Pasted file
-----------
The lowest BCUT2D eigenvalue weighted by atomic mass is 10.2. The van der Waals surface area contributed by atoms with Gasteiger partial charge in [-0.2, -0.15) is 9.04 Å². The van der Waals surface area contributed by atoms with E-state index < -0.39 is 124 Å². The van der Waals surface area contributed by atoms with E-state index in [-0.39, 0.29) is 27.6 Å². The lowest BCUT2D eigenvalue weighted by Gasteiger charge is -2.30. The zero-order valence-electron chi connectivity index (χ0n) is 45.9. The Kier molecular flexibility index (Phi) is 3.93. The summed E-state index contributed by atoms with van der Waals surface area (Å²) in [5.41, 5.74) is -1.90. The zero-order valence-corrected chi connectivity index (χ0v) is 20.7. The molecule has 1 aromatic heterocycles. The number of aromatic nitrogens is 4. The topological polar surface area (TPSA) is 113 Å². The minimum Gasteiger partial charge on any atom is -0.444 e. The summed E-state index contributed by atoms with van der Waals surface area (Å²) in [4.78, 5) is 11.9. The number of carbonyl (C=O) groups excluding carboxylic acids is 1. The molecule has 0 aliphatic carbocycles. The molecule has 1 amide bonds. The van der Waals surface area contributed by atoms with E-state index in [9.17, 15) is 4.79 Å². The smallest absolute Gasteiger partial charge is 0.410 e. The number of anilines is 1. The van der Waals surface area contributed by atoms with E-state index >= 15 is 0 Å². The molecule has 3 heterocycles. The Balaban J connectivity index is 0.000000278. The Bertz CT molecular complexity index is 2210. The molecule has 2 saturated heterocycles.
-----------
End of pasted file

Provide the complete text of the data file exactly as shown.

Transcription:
The lowest BCUT2D eigenvalue weighted by atomic mass is 10.2. The van der Waals surface area contributed by atoms with Gasteiger partial charge in [-0.2, -0.15) is 9.04 Å². The van der Waals surface area contributed by atoms with E-state index < -0.39 is 124 Å². The van der Waals surface area contributed by atoms with E-state index in [-0.39, 0.29) is 27.6 Å². The lowest BCUT2D eigenvalue weighted by Gasteiger charge is -2.30. The zero-order valence-electron chi connectivity index (χ0n) is 45.9. The Kier molecular flexibility index (Phi) is 3.93. The summed E-state index contributed by atoms with van der Waals surface area (Å²) in [5.41, 5.74) is -1.90. The zero-order valence-corrected chi connectivity index (χ0v) is 20.7. The molecule has 1 aromatic heterocycles. The number of aromatic nitrogens is 4. The topological polar surface area (TPSA) is 113 Å². The minimum Gasteiger partial charge on any atom is -0.444 e. The summed E-state index contributed by atoms with van der Waals surface area (Å²) in [4.78, 5) is 11.9. The number of carbonyl (C=O) groups excluding carboxylic acids is 1. The molecule has 0 aliphatic carbocycles. The molecule has 1 amide bonds. The van der Waals surface area contributed by atoms with E-state index in [9.17, 15) is 4.79 Å². The smallest absolute Gasteiger partial charge is 0.410 e. The number of anilines is 1. The van der Waals surface area contributed by atoms with E-state index >= 15 is 0 Å². The molecule has 3 heterocycles. The Balaban J connectivity index is 0.000000278. The Bertz CT molecular complexity index is 2210. The molecule has 2 saturated heterocycles.